The role of ciliary Ca2+ signalling in the regulation of intraflagellar transport

Lead Research Organisation: Marine Biological Association
Department Name: Marine Biology


Cilia and flagella are tiny-hair-like projections from cells that play important roles in motility and in sensing changes in the cellular environment. Whilst we are familiar with their role in motility, the mechanisms cilia use to sense environmental stimuli and transmit this information to the rest of the cell are less clear.

Cilia are built at the tip using a process known as intraflagellar transport (IFT), which enables proteins to be moved along the cilium to the site of assembly. It has also been shown that IFT plays an important role in ciliary signalling, as many important receptor proteins localise to cilia and are moved into and out of the cilium by IFT. Disruption of ciliary signalling due to defects in IFT can lead to human diseases and developmental problems, and it is therefore important for us to understand how intraflagellar transport is regulated.

Using the motile green alga, Chlamydomonas, as a model system to study ciliary signalling, we recently discovered that IFT may be regulated by calcium signalling. Many environmental stimuli trigger ion channel proteins in cell membranes to open and cause a rapid influx of calcium ions (Ca2+) into cells. This results in elevated Ca2+ within the cell, which triggers various signalling cascades depending on the nature of the stimulus. Ca2+-dependent signalling processes are central to both the motile and sensory roles of cilia, but we know very little about the nature of these Ca2+ elevations and how they act to regulate ciliary processes. The discovery that Ca2+ signals are regulating IFT therefore links two very important processes in cilia and should help us understand much more about how these organelles sense and respond to their environment.

We have used Chlamydomonas to develop a novel microscopy technique that allows us to simultaneously image Ca2+ and the movement of IFT particles in flagella for the first time. Chlamydomonas is currently the only organism in which this technique is possible and this unique ability will allow us to directly examine the mechanisms underlying this novel signalling process.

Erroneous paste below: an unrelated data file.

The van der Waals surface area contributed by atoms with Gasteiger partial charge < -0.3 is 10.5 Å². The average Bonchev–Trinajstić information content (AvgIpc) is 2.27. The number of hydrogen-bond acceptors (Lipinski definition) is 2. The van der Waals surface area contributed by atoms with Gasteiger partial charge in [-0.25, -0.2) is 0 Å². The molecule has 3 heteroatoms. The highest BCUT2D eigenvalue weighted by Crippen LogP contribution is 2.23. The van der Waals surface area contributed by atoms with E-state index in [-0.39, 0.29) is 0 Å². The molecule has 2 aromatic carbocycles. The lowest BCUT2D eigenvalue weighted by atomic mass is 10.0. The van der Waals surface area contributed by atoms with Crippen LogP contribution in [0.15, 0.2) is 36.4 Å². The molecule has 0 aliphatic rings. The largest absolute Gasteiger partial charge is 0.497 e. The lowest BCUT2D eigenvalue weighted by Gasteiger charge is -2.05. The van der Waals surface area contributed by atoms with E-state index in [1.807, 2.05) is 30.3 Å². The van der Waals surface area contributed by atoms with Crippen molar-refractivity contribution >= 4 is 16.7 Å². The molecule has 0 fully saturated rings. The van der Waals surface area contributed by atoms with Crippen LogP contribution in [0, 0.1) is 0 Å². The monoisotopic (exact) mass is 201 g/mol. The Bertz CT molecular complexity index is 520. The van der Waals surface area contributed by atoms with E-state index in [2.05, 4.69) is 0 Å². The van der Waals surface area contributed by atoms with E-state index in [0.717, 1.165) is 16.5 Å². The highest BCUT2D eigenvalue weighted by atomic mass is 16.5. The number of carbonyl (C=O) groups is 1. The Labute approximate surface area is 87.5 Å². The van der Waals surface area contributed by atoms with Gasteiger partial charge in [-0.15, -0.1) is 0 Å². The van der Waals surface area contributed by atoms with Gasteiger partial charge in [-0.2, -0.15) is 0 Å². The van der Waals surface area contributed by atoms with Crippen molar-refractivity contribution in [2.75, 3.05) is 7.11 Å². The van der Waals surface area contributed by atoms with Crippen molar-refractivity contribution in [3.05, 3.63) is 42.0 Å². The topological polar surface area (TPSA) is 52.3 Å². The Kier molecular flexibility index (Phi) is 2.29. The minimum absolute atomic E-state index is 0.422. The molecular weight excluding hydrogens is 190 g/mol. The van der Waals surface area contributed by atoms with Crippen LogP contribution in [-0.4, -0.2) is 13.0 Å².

Chlamydomonas can glide along solid substrates on its flagella by using IFT to move proteins in the flagella membrane. Gliding is coordinated by flagella Ca2+ signalling. Ca2+ elevations in one flagellum cause the IFT particles to dissociate from the flagella membrane and stop pulling the cell along. This gliding process is therefore an excellent model system in which to study how Ca2+ signalling regulates IFT to control the movement of flagella membrane proteins.

Although we know that Ca2+ regulates IFT, we don't yet know how this happens. This proposal seeks to identify the specific cellular mechanisms responsible. Firstly, we will examine how Ca2+ signals are generated in Chlamydomonas flagella, looking at the ion channels responsible and at mechanisms that restrict Ca2+ elevations to individual flagella, to enable specific control of IFT during the regulation of gliding motility. We will then examine the different types of Ca2+ elevations that are used to regulate IFT, using mathematical models in combination with experimental data to help us understand the rapid changes in Ca2+ concentration inside the flagellum. Finally, we will look at how Ca2+ actually causes the IFT particles to dissociate from the flagella membrane, by identifying specific flagella proteins that may bind to Ca2+ and disrupt this interaction.